Downscaling of GCM-simulated precipitation using model output statistics

Jonathan M. Eden, Martin Widmann

Research output: Contribution to journalArticlepeer-review

46 Citations (Scopus)


Producing reliable estimates of changes in precipitation at local and regional scales remains an important challenge in climate science. Statistical downscaling methods are often utilized to bridge the gap between the coarse resolution of general circulation models (GCMs) and the higher resolutions at which information is required by end users. As the skill ofGCMprecipitation, particularly in simulating temporal variability, is not fully understood, statistical downscaling typically adopts a perfect prognosis (PP) approach in which highresolution precipitation projections are based on real-world statistical relationships between large-scale atmospheric predictors and local-scale precipitation. Using a nudged simulation of the ECHAM5 GCM, in which the large-scale weather states are forced toward observations of large-scale circulation and temperature for the period 1958-2001, previous work has shown ECHAM5 skill in simulating temporal variability of precipitation to be high in many parts of the world. Here, the same nudged simulation is used in an alternative downscaling approach, based on model output statistics (MOS), in which statistical corrections are derived for simulated precipitation. Cross-validated MOS corrections based on maximum covariance analysis (MCA) and principal component regression (PCR), in addition to a simple local scaling, are shown to perform strongly throughout much of the extratropics. Correlation between downscaled and observed monthly-mean precipitation is as high as 0.8-0.9 in many parts of Europe, North America, and Australia. For these regions, MOS clearly outperforms PP methods that use temperature and circulation as predictors. The strong performance of MOS makes such an approach to downscaling attractive and potentially applicable to climate change simulations.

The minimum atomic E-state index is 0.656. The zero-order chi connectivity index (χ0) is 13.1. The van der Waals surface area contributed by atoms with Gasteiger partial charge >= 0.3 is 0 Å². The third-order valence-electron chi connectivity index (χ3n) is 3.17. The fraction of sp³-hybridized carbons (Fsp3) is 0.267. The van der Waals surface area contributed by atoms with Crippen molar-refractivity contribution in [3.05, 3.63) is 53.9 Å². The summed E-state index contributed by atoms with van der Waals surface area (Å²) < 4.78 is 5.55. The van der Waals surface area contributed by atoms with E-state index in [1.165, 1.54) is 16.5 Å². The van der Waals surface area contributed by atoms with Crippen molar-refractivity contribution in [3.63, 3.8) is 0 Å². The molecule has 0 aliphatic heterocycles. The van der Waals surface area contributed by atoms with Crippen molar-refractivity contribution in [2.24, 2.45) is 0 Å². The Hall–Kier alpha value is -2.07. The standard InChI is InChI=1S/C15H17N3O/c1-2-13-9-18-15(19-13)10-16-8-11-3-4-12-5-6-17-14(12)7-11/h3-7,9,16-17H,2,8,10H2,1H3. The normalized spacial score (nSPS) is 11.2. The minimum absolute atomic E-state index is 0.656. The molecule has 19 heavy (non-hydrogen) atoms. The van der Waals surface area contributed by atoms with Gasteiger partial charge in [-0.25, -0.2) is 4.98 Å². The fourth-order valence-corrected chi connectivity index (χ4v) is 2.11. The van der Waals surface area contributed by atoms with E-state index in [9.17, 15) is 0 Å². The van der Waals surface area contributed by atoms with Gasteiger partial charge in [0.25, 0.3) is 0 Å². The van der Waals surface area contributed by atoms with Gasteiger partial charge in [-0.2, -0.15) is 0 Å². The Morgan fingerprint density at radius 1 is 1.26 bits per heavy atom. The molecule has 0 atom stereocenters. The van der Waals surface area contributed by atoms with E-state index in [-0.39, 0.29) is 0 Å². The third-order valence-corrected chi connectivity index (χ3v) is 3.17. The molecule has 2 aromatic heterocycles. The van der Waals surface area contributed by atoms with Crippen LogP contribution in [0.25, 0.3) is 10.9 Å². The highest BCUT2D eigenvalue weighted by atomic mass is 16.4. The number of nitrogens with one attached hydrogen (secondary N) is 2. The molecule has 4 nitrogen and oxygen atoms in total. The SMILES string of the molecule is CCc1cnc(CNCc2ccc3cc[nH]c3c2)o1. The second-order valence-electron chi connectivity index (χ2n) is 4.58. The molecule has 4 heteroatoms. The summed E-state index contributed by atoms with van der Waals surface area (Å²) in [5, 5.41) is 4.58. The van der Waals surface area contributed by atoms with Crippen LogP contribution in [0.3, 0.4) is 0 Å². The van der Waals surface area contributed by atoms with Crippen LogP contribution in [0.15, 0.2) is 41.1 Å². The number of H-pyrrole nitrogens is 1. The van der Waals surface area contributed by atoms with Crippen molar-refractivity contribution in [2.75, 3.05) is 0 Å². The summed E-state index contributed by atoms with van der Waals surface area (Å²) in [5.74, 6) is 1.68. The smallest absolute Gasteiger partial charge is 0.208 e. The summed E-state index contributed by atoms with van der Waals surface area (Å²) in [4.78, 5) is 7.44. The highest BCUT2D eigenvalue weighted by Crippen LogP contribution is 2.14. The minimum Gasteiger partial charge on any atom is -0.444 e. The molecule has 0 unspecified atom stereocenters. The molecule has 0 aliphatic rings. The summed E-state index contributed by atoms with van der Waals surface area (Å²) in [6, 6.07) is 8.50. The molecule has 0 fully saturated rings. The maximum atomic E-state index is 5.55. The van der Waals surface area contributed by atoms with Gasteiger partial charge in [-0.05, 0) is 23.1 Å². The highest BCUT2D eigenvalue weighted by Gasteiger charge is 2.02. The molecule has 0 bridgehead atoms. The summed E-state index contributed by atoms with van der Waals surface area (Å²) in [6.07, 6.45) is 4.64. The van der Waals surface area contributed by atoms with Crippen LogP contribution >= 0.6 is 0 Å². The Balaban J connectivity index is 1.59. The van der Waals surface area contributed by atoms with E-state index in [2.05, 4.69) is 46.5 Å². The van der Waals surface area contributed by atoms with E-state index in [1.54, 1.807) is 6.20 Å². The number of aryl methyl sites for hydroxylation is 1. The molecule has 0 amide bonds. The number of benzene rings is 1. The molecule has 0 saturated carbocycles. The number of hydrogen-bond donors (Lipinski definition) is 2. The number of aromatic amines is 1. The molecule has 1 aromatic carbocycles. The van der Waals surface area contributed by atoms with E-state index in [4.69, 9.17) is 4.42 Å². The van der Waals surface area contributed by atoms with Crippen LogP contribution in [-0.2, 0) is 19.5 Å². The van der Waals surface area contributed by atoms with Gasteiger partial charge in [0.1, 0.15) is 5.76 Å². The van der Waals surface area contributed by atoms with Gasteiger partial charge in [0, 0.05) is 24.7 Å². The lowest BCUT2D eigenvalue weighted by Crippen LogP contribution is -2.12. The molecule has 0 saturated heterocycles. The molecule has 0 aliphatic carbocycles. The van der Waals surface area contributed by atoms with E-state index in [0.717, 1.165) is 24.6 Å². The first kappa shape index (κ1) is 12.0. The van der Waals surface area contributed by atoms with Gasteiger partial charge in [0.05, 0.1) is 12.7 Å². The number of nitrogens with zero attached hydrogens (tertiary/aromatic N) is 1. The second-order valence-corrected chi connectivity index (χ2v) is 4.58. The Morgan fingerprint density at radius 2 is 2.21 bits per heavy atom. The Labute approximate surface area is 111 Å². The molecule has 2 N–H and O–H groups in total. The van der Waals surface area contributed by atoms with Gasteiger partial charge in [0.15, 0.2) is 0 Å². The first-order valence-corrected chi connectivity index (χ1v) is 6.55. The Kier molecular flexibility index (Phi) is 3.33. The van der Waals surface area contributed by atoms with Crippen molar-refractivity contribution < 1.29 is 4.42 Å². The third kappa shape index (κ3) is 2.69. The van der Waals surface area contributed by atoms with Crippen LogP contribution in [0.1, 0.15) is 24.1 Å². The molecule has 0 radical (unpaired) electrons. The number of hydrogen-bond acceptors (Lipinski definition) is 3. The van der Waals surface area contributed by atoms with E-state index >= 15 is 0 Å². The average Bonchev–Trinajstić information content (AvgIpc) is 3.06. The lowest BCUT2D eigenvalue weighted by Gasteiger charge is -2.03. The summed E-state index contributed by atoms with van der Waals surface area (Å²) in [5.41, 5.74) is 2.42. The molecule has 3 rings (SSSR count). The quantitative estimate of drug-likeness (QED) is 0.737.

Original languageEnglish
Pages (from-to)312-324
Number of pages13
JournalJournal of Climate
Issue number1
Publication statusPublished - 6 Jan 2014
Externally publishedYes


  • Climate change
  • General circulation models
  • Model output statistics
  • Precipitation
  • Statistical techniques

ASJC Scopus subject areas

  • Atmospheric Science


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